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Match mean screen luminance to mean luminance of stimuli drawn

I have a simple experiment built in the coder in psychopy - where I’m presenting garbor patches with different shapes ( eg. circle, square, etc) on a gray background/screen.
I need to find a way to obtain the mean luminance of my backgroud screen (window) , specified below, and also the mean luminance of my stimuli being drawn in the screen. All this so I can ultimately change or match the luminance of the background screen with that of the stimuli.
Hopefully my problem makes sense, I’m a little stuck as to where to start. Any help/suggestions greatly appreciated!

#Gray window
win = visual.Window(size=(1680, 1050), fullscr=False, screen=0, allowGUI=False, allowStencil=False,
monitor=‘G89’, color=[0.3,0.3,0.3], colorSpace=‘rgb’, units=‘deg’)

#Garbor Patch stimuli example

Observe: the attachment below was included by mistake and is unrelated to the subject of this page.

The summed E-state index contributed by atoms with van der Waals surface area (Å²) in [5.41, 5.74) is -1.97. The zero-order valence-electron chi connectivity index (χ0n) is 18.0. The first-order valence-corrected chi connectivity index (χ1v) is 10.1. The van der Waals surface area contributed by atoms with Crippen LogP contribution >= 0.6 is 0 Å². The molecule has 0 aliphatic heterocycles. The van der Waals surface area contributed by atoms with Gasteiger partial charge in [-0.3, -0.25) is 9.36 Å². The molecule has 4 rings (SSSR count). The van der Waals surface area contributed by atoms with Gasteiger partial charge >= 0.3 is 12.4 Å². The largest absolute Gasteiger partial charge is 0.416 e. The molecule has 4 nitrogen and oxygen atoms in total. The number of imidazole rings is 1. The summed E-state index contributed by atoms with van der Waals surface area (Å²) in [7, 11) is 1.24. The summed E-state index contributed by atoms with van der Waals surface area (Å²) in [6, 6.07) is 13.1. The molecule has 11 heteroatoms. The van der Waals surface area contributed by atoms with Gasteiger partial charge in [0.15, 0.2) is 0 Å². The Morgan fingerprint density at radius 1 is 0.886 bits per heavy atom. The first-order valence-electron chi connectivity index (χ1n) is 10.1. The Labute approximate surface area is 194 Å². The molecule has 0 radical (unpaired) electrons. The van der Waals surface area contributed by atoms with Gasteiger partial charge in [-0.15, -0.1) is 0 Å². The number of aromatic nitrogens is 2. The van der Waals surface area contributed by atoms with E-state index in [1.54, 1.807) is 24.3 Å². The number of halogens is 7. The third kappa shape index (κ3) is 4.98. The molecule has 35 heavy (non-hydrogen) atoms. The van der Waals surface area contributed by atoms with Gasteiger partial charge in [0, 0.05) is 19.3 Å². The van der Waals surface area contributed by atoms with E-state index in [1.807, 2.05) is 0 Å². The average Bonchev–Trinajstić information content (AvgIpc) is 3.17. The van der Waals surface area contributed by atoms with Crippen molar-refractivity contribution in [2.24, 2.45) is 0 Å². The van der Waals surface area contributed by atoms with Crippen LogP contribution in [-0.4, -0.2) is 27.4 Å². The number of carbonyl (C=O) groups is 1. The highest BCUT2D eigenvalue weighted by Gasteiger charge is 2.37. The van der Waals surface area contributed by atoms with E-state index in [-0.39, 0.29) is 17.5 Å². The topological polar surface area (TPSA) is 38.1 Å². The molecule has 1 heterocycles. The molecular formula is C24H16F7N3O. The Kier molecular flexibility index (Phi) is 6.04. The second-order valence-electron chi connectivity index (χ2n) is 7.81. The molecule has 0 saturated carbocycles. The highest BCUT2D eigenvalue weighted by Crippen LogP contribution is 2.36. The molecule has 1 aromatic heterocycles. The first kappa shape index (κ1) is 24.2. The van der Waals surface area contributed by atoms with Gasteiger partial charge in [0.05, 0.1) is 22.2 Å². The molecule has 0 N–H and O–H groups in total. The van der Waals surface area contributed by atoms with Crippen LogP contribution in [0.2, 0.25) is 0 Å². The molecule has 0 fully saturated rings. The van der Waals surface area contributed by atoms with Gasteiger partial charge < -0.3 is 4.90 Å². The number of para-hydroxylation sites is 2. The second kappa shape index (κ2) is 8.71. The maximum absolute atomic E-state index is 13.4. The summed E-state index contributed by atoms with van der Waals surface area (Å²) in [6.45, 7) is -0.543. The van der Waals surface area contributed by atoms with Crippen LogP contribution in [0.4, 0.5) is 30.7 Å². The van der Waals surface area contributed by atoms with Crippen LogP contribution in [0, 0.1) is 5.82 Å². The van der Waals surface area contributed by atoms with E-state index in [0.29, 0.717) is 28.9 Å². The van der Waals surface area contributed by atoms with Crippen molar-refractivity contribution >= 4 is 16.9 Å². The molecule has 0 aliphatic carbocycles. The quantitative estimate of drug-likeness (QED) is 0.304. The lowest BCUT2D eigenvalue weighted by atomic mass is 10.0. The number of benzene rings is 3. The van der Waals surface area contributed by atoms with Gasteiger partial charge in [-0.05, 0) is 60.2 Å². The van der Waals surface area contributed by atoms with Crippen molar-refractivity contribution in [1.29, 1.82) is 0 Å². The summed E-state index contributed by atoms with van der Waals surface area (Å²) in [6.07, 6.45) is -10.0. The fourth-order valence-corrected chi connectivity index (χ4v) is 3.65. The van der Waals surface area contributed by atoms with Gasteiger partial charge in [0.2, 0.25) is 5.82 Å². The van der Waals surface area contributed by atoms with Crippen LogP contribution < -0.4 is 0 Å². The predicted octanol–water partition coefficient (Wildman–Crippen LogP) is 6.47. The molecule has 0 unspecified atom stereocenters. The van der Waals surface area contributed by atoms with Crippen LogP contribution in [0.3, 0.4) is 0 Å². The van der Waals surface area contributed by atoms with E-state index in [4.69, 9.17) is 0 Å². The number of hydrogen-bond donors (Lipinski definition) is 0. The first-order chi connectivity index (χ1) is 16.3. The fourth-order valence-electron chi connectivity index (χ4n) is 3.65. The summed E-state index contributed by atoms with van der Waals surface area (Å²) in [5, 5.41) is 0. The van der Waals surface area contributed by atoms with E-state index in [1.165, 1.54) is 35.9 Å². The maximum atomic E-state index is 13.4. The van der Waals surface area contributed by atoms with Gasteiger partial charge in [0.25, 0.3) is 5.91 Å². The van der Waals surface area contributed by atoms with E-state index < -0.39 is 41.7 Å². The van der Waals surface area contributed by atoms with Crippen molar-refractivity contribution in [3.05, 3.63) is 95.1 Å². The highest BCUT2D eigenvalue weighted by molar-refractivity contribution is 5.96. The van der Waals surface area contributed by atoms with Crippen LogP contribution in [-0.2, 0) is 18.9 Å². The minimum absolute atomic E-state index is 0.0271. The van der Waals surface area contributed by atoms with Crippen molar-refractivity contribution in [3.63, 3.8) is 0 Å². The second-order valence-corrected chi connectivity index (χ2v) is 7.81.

myGratingLeft= visual.GratingStim(win, tex=‘sin’, sf=[0.03,0], texRes=256, mask= polyShapeLeft, units=‘pix’,contrast= 0.5, size=masksizeLeft, pos=[-1.7, 0])

Luminance is a physical measure and at the end of the day, you strictly need a physical measurement with a photometer to verify this stuff. But hopefully this material by Jon is useful:


I am also trying to match the mean luminace of background with that of stimuli. Have you figured out how to do that? I would really apprecaite if you have any suggestions.


I didn’t figure it out, sorry. Good luck!

PsychoPy’s grating colors are designed to balance around the mean grey, so I think you do not need to worry about this problem. However, I used a black background so I am really concerned about it. Otherwise, my subjects will respond to brightness instead of Gabor with cetain spatial frequency. Anyway, thank you all the same!

It’s impossible if you are using a uniform black background since the mean luminance is zero.

Bumping this up again. Did anyone figure out how to equate background luminance with stimulus luminance?

Just wanted to say that I found a solution for this. I just gamma-calibrated my monitor using a PR655 photometer, then used DKL color space to modulate the luminance axis (keeping stimuli and background at constant luminance levels).